Having matched the amount of guidance to the knowledge level of particular students and the amount of information to the capacities of their working memories, course designers can create programs with increasing cognitive load to fit the changing requirements of students. However, the quality of their instruction is as important as the sequence and amount of information given. Poor instruction can increase cognitive load even for individual knowledge units, Sweller, Van Merrienboer, J and F Paas (1998).
Intrinsic Cognitive Load
Every knowledge unit has an intrinsic cognitive load. This is the load imposed by learning a unit and its relata. While it can be reduced to rote components initially, it still has a minimum, irreducible cognitive load, Van Merrienboer and Sweller (2005).
Extraneous Cognitive Load
Instruction imposes additional cognitive load, some of which can be extraneous to the process. Unnecessary detail, insufficient instruction, inappropriate orders of delivery and poor use of audio-visual aids can all contribute to extraneous cognitive load, Van Merrienboer and Sweller (2005). For example, there is a split-attention effect, Chandler and Sweller (1992), which occurs when cross-referencing sources from different places. If a diagram is on one page and its explanatory text is on another, cognitive load is increased by having to remember the content of one page while consulting the other. Reading from slides also splits attention, as does looking up data from tables while reading a text. This is called the Modality Effect, Van Merrienboer and Sweller (2005) and can be excluded from learning materials by providing materials with all required information in one place or split between different sensory systems for simultaneous delivery. When using the Modality Effect it is important to avoid redundant presentation of identical, material in different locations, Van Merrienboer and Sweller (2005).
Germane Cognitive Load
Germane cognitive load is created by activities especially designed to create schema construction, Sweller, Van Merrienboer, J and F Paas (1998). Worked examples at the appropriate stage impose germane cognitive load. Typing practice of real text and business letters produces fluency, schema automation, and speed by imposing germane cognitive load. The key is creating relevant learning activities.
Cognitive Load and Course Design
The possibilities of cognitive load theory for influencing course design and teacher training are far reaching. Learning has become big business and ineffective ideologies with no empirical backing are used routinely as frameworks for course design and delivery. The Discovery Model of Experiential Learning requires extensive background knowledge for problem solving to be effective, yet it is used commonly for students with little or no domain specific knowledge. It has already been established that problem solving by means to an end requires enough extraneous cognitive load to disable effective learning. Instructional guidance is particularly necessary for beginners to reduce cognitive load to an acceptable level, Sweller (1999). Shared projects may require communication between students, but in the absence of sufficient guidance, they may learn mistakes from each other. Also, in any shared project there is room for individual members to avoid learning some or all of the material themselves, as someone else will cover it.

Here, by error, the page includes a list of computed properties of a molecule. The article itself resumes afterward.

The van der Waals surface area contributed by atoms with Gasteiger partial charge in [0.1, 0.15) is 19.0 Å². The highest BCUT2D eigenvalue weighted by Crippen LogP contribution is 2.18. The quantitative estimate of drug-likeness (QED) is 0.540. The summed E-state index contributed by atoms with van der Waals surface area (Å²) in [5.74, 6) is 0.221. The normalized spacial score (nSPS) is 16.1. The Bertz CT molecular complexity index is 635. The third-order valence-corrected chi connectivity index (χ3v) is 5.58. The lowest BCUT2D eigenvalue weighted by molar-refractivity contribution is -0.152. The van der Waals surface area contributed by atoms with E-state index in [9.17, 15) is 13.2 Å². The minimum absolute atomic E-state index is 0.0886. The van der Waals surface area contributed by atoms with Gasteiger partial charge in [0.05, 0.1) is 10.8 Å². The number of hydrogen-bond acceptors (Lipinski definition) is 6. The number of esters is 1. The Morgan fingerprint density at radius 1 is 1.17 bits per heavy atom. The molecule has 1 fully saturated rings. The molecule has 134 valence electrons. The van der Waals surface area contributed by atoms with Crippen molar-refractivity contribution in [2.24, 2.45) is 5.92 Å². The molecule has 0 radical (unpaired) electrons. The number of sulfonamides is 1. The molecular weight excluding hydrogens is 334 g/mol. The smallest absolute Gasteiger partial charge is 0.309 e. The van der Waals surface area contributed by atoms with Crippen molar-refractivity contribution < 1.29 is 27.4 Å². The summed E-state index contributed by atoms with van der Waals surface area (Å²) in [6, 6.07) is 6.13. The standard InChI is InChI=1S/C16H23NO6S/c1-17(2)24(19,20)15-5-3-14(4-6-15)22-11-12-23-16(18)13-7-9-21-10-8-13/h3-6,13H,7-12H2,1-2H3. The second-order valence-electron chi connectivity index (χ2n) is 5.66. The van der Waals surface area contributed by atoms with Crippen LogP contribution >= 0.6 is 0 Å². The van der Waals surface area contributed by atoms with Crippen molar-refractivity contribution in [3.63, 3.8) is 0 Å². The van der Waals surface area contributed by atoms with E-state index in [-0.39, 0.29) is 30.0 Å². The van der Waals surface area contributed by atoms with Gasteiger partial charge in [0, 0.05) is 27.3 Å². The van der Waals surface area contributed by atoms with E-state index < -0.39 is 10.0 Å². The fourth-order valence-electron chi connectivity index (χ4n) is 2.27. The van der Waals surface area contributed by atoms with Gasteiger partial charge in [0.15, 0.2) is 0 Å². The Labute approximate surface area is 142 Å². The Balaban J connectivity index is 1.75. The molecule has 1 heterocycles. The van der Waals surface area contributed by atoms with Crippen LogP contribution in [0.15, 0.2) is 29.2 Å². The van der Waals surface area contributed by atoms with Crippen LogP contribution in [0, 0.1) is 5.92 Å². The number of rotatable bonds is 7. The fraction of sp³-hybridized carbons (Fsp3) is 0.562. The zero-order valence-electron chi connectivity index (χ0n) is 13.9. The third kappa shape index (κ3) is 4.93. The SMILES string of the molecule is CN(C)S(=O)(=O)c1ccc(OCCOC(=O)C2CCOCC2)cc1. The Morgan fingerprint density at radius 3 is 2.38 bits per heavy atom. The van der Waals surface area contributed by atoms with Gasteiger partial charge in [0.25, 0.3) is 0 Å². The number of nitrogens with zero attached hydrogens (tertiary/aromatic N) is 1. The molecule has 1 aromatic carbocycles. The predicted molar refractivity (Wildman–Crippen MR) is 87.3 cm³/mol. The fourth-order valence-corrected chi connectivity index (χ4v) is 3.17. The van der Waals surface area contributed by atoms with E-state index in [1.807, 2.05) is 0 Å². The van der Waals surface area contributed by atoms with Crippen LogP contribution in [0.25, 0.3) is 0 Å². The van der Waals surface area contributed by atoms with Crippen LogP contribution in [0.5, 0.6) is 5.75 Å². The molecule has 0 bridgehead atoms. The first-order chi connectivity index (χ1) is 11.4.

The most effective approach to course design is to ascertain the level of prior knowledge of students, start with minimal new information where the subject is new, give clear, accurate instruction and provide sources in a manner that concentrates visual attention in one place while explaining the visuals verbally, and not asking the students to read at the same time as they see visual aids and hear the explanation.
Where there is prior knowledge, refer to it and include it to aid recalling existing relevant schemata and use worked examples with incremental student participation. Move to less guidance with advancement until advanced learners have minimal guidance but directed practice. At this stage the intention is to elicit schemata automation to enable transfer of the knowledge to other contexts of problem solving, Sweller (1999).
Cognitive Load Theory provides an effective framework for designing and delivering course work to learners of any standard. It is backed by empirical research supporting different amounts and types of instruction according to the level, of learners and it enables teachers to provide well crafted guidance in their subjects. As the only learning theory currently demonstrating academic credibility, it can be offered to teaching organisations in any context. While the credentials of Cognitive Load Theory should make it attractive in the training environment, there is some resistance from adherents to the fashionable ideologies of the time, they are accustomed to defending their causes in the absence of evidence by research.